Of all the various interpretations that accompany the book of Revelation, there is a portion beginning in 20:11 that undoubtedly peers through the mists of time. This portion shows us John’s vision of the future where he witnesses the Judgment scene at the great white throne and it is revealed that “… anyone not found written in the Book of Life was cast into the lake of fire” (20:15, NKJV)[i]. This verse should instill in each a yearning, a burning desire to have one’s name written in the Book of Life because the consequences of NOT being listed in that book is unthinkable. Wonderfully, gloriously, mercifully, there is a trail left in the pages of the Bible that shows the method by which we are inked into that all-important book.
The path starts in the words of Jesus toward the end of Matthew 7 where this admonition is spoken, “Not everyone who says to Me, ‘Lord, Lord,’ shall enter the kingdom of heaven, but he who does the will of My Father in heaven” (v.21; cf. 1 Jn. 2:17). Of all that this verse says, one can be confident of two things. First, there will be those that will not enter the kingdom of heaven even though they call on Jesus. And second, those that do enter will do the will of the Father.
What, one might ask, is the will of the Father? Jesus reveals other passages that speak to what the will of the Father is (see Matt. 12:50; John 6:39, 40), but Peter reveals in 2 Peter 3:9 that “The Lord is not slack concerning His promise, as some count slackness, but is longsuffering toward us, not willing that any should perish but that all should come to repentance” (cf. 1 Tim. 2:3, 4; Ezek. 33:11). Paul also makes a similar point speaking to King Agrippa, telling him that the message that was preached “… to those in Damascus and in Jerusalem, and throughout all the region of Judea, and then to the Gentiles, that they should repent, turn to God, and do works befitting repentance” (Acts 26:20).
There are many works that one might mention that accompanies repentance: turn from a life of crime (Eph. 4:28), put off the old man and put on the new (Col. 3:9, 10), or even look back to John the Immerser who talked about the change that should take place in a person’s life (Luke 3:10-14). But there’s one specific work of righteousness that Peter ties with repentance on the day of Pentecost when his hearers were pricked to the heart regarding the truth. Those who were now believers in the who and what of Jesus and asked, “What shall we do?”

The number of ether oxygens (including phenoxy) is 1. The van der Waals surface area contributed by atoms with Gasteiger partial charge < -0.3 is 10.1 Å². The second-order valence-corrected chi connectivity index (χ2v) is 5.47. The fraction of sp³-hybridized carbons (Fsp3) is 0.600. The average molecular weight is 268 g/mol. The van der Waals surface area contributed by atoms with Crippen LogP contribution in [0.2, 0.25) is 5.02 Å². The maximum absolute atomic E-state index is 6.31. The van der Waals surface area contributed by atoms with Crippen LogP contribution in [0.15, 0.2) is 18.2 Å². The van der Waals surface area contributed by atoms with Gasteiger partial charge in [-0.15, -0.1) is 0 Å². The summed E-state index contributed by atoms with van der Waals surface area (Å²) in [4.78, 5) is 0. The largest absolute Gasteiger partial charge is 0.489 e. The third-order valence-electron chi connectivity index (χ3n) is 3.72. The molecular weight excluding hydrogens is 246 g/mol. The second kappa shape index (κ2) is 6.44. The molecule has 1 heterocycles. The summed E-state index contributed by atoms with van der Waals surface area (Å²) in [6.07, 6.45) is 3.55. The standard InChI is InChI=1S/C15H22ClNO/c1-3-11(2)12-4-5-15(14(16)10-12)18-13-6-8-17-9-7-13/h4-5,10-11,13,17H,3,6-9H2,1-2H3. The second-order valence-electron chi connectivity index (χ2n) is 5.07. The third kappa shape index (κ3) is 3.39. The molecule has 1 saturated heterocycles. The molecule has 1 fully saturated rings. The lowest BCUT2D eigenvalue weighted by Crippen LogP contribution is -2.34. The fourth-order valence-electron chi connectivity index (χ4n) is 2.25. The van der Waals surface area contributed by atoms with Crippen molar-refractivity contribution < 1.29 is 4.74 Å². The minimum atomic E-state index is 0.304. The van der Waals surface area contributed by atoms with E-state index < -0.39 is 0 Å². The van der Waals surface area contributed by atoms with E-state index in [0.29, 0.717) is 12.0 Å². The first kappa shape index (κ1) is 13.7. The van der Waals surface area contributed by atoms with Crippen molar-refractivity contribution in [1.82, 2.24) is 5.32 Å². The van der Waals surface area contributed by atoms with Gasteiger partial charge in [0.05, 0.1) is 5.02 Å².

Peter’s answer? “Repent, and let every one of you be baptized in the name of Jesus Christ for the remission of sins; and you shall receive the gift of the Holy Spirit.” (Acts 2:38). Repentance and baptism are tied together by Peter, and what he bound together, none will ever be able to loose (Matt. 16:19). The Scriptures reveal that those that gladly received Peter’s words were indeed baptized. These people, now baptized believers, were “added to them” (v.41), or as noted at the end of chapter 2 – “And the Lord added to the church daily those who were being saved” (v.47).
Now one sees that those that go to heaven do the will of the Father and part of that will is that everyone should come to a belief in God and repent. Along with repentance is tied baptism for the remission of sins and after that God adds us to the Church. So, what happens when we are added to the Church? There are certainly many blessings that come to the Christian when they are a part of the Church, but specifically to the question here, the answer comes from the writer of Hebrews.
“But you have come to Mount Zion and to the city of the living God, the heavenly Jerusalem, to an innumerable company of angels, to the general assembly and church of the firstborn who are registered in heaven, to God the Judge of all, to the spirits of just men made perfect, to Jesus the Mediator of the new covenant, and to the blood of sprinkling that speaks better things than that of Abel” (Heb. 12:22-24; cf. Luke 10:18-20).
This passage is speaking directly to those that have become the children of God. That those children have come to the “general assembly and church of the firstborn,” that great assembly of people that have submitted themselves to the will of God. See what the writer says, those that are part of that assembly and church are “registered in heaven.”
Their names have been enrolled, entered into the record of Heaven. That record is the list of those that will be admitted into heaven. As we saw above, those whose names were not written in the book of life were thrown into the lake of fire (Rev. 20:15). The same message is again given and it is recorded that nothing unclean, or those engaged in abomination, or those that are liars will enter heaven; but, those that have their name written in the “Lamb’s Book of Life” will freely be admitted (Rev. 21:27).
In this life being “on the list” can sometimes be a good thing, but there are times when it can be bad, too. It’s nice to be next on the list of names to be seated in a restaurant, especially when there has been an hour wait and one was hungry upon arrival. On the other hand, it’s not so nice to be on the list that means one’s email will be flooded with messages embedded with viruses. In heaven there is only one list, and to be on that list is to be granted access into the very presence of God and to spend eternity in the service and worship of the Creator. There is no greater mission that humanity has than to so live and so die as to ensure one’s name on the registry of heaven (2 Pet. 1:5-11; 2 Tim. 4:6-8).
[i] Unless otherwise noted, all Scripture taken from the New King James Version®. Copyright © 1982 by Thomas Nelson, Inc. Used by permission. All rights reserved.